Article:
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Deepa Prahalad Headshot

Learning from Everyone

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Perhaps the most nerve-wracking part of starting any new venture is the cold-calling. All the time invested in developing slides and talking points can either pay off or fall flat in a matter of minutes. I've never gotten as comfortable as I'd like to be with this process. Every time I find myself trying to generate new leads, my mind wanders back to a trip to India I made almost fifteen years earlier. I often think of an artisan who I never met in person, but who created a piece of art I still remember vividly. When we visited the home of a family friend, I complimented her on the mural outside her front entrance. It depicted a wonderful village scene, yet the colors were much more subdued and modern than similar works I had seen in my travels.

Our hostess proceeded to tell us about how she had met the artist at a local handicrafts show. He was from one of India's poorest states and did not speak the local language. Yet she was impressed with his work - enough to ask him if he would come to her home and create the mural. He reluctantly agreed, but shrugged when asked how much he would charge. When he arrived, he asked her for ideas or a picture of what he should paint. She wanted to respect his work and told him to surprise her.

She was certainly surprised when the artist set up a small work area outside her home and stared into space for a few days. When asked when he was planning to start - and finish - he shrugged again. Sensing her impatience, he asked her if she had any old clothes - he knew how to paint those as well. At the end of the day, she was delighted to see the work he had done and showed them to all of her friends.

The artist and our hostess were from two different worlds and would always remain so. But in the course of a month, he not only created the stunning mural that we admired, but had decorated clothing for a number of women in the neighborhood, gained a reputation for his good work and made more money from the many projects he did than he could have from a single painting. The women he worked with also gave him valuable advice on ways to improve his quality and command higher fees and the greatest compliment of all - referrals.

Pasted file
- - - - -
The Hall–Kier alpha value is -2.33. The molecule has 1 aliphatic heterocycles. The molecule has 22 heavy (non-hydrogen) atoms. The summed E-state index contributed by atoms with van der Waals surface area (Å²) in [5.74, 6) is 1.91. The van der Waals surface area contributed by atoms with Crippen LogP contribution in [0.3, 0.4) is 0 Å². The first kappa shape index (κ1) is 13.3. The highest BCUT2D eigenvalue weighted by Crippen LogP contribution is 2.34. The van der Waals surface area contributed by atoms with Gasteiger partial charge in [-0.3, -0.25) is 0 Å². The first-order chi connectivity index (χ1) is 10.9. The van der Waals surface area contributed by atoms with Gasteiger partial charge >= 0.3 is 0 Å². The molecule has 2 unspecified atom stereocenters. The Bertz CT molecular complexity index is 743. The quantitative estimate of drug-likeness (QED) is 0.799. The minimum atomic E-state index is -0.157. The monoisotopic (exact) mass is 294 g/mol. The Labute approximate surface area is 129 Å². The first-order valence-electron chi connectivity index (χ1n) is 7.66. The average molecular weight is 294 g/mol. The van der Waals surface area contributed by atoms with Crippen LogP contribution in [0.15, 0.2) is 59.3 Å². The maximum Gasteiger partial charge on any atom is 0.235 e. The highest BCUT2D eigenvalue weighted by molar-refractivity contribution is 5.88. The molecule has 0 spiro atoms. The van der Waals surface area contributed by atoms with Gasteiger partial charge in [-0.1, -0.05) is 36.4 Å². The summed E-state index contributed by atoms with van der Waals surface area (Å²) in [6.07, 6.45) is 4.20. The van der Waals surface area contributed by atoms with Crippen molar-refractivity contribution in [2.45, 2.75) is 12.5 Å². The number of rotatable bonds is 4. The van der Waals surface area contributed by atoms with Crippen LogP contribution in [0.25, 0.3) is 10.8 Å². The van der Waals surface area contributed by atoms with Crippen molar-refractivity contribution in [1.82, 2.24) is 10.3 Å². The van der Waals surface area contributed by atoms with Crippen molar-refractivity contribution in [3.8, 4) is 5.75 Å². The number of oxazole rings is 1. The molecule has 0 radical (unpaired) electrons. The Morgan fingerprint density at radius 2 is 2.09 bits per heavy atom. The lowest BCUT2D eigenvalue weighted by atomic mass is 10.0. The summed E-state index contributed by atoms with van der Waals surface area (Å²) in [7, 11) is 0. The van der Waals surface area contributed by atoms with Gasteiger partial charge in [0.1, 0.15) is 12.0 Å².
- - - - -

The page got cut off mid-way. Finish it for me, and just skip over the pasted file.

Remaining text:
I have to admit that I used to find this work style incredibly frustrating and inefficient, but my view has softened over time. I can look at my own experiences trying to build businesses from the ground up and see that there are some lessons in the artisan's story that are as valuable as any I got during my Ivy League MBA. When I was working with a startup with a revolutionary technology to improve patient safety, we spent a lot of time making sure that everything worked, and then moved on to making sure the results could be delivered in milliseconds. But the real issue was getting people to trust a new technology with some of their most sensitive information, when they would never see who we were. Everyone thought the tools were impressive. But they needed to understand our level of commitment, trust us and get comfortable telling their CEOs why they should look at what we were doing first. The artist's hesitation was really no different than the several Starbucks meetings that always seemed to precede an official company presentation. The lessons were simple, but important:

1. Innovation depends on deep consumer insight. Data is an important way to check our intuition, but understanding consumers can't be faked. It requires time, patience, observation, and yes, occasional staring into space until it all makes sense.

2. It's important that clients and partners believe that we're intelligent and trustworthy. But dazzling them with our ideas is often less important than showing emotional intelligence in our approach to innovation. As we create the next big thing, we also need to address the anxieties that go along with adopting it. The mural captured the values of family that all of us shared - but the context the artist provided made it feel fresh.

3. How we handle ambiguity in expectations creates trust - or kills it. People don't always know what they want any more than we always know what we can deliver. When both parties are pushed out of their comfort zones is when some of the most exciting discoveries happen.

4. Business is about relationships and dialogues, not mere transactions. Focusing on the task at hand is important, but so is understanding that there are always more opportunities that we don't even know about - unless we really invest in getting to know who we're working with.

The artisan understood these things intuitively. He didn't know what his customer had in mind. He learned about her taste and temperament from observing the rhythms of the family, understood what she wanted by decorating old clothes and never sullied trust with a premature discussion about money.

Each time I approach new projects and venture out of my comfort zone, I have a renewed respect for the way the artisan works. It never hurts to be reminded that people want to know about our intentions as much as our inventions, that relationships precede revenues, and that sometimes we need to win trust by taking on risk rather than finding a way to distribute it.